Outpouring of anger, outrage over killing of Malaysian Bernard Then by Abu Sayyaf

Bernard Then, a Sarawakian electrical consultant working in Cambodia, was abducted by gunmen believed to be linked to the Abu Sayyaf militant group.
Bernard Then, a Sarawakian electrical consultant working in Cambodia, was abducted by gunmen believed to be linked to the Abu Sayyaf militant group. PHOTO: SINCHEW

PETALING JAYA (THE STAR/ASIA NEWS NETWORK) - There has been an outpouring of anger and outrage from the public over the killing of Malaysian hostage Bernard Then by his Abu Sayyaf captors.

Calling it an "act of evil", many took to the Facebook to vent their anger at the kidnappers with some even vowing "that they will surely pay for this".

Malaysian Prime Minister Najib Razak, in a Facebook post on Wednesday, said he and all Malaysians were " shocked and sickened" by Mr Then's murder, condemning it "in its strongest terms" and extending his prayers and condolences to Mr Then's family and friends.

"We call upon authorities to take action against those who have perpetrated this savage and barbaric act and ensure that they are brought to justice. We will also extend our full cooperation to relevant agencies and authorities in charge on the investigation of this incident," he added.

Iskandar Fren Knuckle said this was getting out of hand, adding that the leader of the militant did not belong to the Muslim world.

"Abu Sayyaf doesn't belong to the Muslim world, truly an act of evil. Condolences to the family," he wrote.

Azmi Ar said he hoped that Mr Then's next of kin would be patient and accept what had happened.

"It is devastating but they should stay strong and continue with their lives. The perpetrators will surely pay for this," he said.

Gim Chee Ooi urged the government to use some of its resources to eradicate these evil beings, saying: "Kill all of them without mercy please."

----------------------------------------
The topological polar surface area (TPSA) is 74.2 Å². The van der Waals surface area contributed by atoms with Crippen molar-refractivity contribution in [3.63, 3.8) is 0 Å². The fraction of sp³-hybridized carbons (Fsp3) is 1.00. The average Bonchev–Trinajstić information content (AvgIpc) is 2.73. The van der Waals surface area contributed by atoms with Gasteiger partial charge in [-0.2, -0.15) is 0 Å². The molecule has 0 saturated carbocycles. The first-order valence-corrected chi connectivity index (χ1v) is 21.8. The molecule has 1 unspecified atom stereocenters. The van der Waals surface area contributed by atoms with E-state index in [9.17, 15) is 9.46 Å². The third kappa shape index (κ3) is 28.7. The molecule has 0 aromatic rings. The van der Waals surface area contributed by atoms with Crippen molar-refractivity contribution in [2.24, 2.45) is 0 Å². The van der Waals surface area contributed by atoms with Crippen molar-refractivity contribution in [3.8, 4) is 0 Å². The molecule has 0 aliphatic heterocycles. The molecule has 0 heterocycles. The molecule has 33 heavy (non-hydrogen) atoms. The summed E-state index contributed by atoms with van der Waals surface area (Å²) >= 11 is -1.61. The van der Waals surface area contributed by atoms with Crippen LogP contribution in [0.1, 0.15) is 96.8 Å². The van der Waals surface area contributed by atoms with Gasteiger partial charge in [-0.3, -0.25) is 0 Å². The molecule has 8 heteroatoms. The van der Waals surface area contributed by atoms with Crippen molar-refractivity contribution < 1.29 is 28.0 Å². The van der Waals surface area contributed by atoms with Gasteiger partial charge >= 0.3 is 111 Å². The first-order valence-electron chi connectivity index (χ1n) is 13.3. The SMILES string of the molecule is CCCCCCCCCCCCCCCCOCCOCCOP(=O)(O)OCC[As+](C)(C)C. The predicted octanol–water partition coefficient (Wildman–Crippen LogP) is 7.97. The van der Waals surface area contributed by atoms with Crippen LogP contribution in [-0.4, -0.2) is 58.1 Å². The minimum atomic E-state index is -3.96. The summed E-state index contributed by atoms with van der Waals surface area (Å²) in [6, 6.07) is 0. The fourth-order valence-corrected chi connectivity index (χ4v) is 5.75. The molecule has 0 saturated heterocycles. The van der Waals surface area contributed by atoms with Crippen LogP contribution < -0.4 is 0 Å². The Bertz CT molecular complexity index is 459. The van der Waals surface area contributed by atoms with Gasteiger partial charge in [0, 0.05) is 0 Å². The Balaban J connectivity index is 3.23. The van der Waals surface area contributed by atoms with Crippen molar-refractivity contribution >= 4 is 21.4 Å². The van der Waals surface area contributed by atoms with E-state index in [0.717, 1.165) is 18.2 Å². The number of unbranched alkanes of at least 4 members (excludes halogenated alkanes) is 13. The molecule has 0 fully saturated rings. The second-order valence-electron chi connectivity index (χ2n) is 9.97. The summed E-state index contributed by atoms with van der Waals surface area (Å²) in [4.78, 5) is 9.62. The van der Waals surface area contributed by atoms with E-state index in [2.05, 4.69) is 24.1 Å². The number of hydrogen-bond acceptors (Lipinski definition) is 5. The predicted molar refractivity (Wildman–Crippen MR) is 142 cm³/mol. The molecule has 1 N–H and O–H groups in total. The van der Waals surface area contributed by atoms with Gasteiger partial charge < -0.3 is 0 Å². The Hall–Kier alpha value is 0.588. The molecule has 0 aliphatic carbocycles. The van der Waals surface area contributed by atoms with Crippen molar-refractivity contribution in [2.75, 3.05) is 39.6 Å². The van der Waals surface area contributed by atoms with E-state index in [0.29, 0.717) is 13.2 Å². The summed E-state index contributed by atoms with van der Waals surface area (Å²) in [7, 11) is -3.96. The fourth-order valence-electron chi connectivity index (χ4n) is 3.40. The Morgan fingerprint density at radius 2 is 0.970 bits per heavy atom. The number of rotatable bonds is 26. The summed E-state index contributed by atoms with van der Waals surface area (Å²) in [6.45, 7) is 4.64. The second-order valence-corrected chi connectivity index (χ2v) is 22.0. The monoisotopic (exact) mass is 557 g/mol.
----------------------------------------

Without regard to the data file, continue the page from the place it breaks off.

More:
Tinesh Rajah deemed the situation the government is akin to that of being "stuck between a rock and a hard place".

"Paying ransom only fuels the terrorists' activity, not paying would mean the death of a fellow Malaysian. My deepest condolences," he commented.

Some voiced their frustration against the Malaysian security forces, asking when they could assure the safety of the shores of Sabah, which is prone to kidnapping cases.

"For goodness' sake, when can Malaysian armed forces start securing the shores of Sabah?" questioned Eaglet Uno.

Sharif Fisalluddin Shawal asked when Sabah and Sarawak would be getting security assets to protect their shores with the rise of such kidnapping cases.

"Terrorists at our doorstep and yet, nothing is being done about it. So sad to hear this news," commented Lizon De Wolfe.

Sathan Ramasamy said he hoped that the Malaysian government would supply the military with proper equipment to secure Sabah from further invasion and abduction.

"Condolences to the family. Esscom (Eastern Sabah Security Command) needs to deploy more human intelligence on the ground," commented Name Deuter.

Malaysia's Parliament on Wednesday expressed its condolences and sympathies to the family of Mr Then.

MP Stephen Wong (DAP-Sandakan), who stood up and requested to observe a minute of silence, was told by Deputy Speaker Ronald Kiandee that a minute's silence was usually observed for heads of states or lawmakers.

"However, the Dewan Rakyat would like to record its sympathies to the family of Then that is facing a trying time," said Mr Kiandee.